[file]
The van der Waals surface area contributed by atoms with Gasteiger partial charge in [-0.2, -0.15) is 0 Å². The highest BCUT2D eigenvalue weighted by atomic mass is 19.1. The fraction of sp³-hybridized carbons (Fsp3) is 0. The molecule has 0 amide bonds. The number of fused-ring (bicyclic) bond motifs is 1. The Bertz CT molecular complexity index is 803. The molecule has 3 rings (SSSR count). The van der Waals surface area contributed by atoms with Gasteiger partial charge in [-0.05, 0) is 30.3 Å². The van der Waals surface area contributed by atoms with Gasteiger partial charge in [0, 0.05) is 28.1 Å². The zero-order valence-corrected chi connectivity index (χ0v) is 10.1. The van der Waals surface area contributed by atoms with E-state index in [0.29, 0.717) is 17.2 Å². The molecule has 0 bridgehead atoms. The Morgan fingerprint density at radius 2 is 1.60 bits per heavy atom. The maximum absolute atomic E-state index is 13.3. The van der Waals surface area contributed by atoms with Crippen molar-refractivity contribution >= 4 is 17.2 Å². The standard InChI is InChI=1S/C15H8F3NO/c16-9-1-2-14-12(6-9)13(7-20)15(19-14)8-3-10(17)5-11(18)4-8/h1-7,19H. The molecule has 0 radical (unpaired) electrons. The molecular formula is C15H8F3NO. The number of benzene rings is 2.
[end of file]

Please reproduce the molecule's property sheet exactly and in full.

The van der Waals surface area contributed by atoms with Gasteiger partial charge in [-0.2, -0.15) is 0 Å². The highest BCUT2D eigenvalue weighted by atomic mass is 19.1. The fraction of sp³-hybridized carbons (Fsp3) is 0. The molecule has 0 amide bonds. The number of fused-ring (bicyclic) bond motifs is 1. The Bertz CT molecular complexity index is 803. The molecule has 3 rings (SSSR count). The van der Waals surface area contributed by atoms with Gasteiger partial charge in [-0.05, 0) is 30.3 Å². The van der Waals surface area contributed by atoms with Gasteiger partial charge in [0, 0.05) is 28.1 Å². The zero-order valence-corrected chi connectivity index (χ0v) is 10.1. The van der Waals surface area contributed by atoms with E-state index in [0.29, 0.717) is 17.2 Å². The molecule has 0 bridgehead atoms. The Morgan fingerprint density at radius 2 is 1.60 bits per heavy atom. The maximum absolute atomic E-state index is 13.3. The van der Waals surface area contributed by atoms with Crippen molar-refractivity contribution >= 4 is 17.2 Å². The standard InChI is InChI=1S/C15H8F3NO/c16-9-1-2-14-12(6-9)13(7-20)15(19-14)8-3-10(17)5-11(18)4-8/h1-7,19H. The molecule has 0 radical (unpaired) electrons. The molecular formula is C15H8F3NO. The number of benzene rings is 2.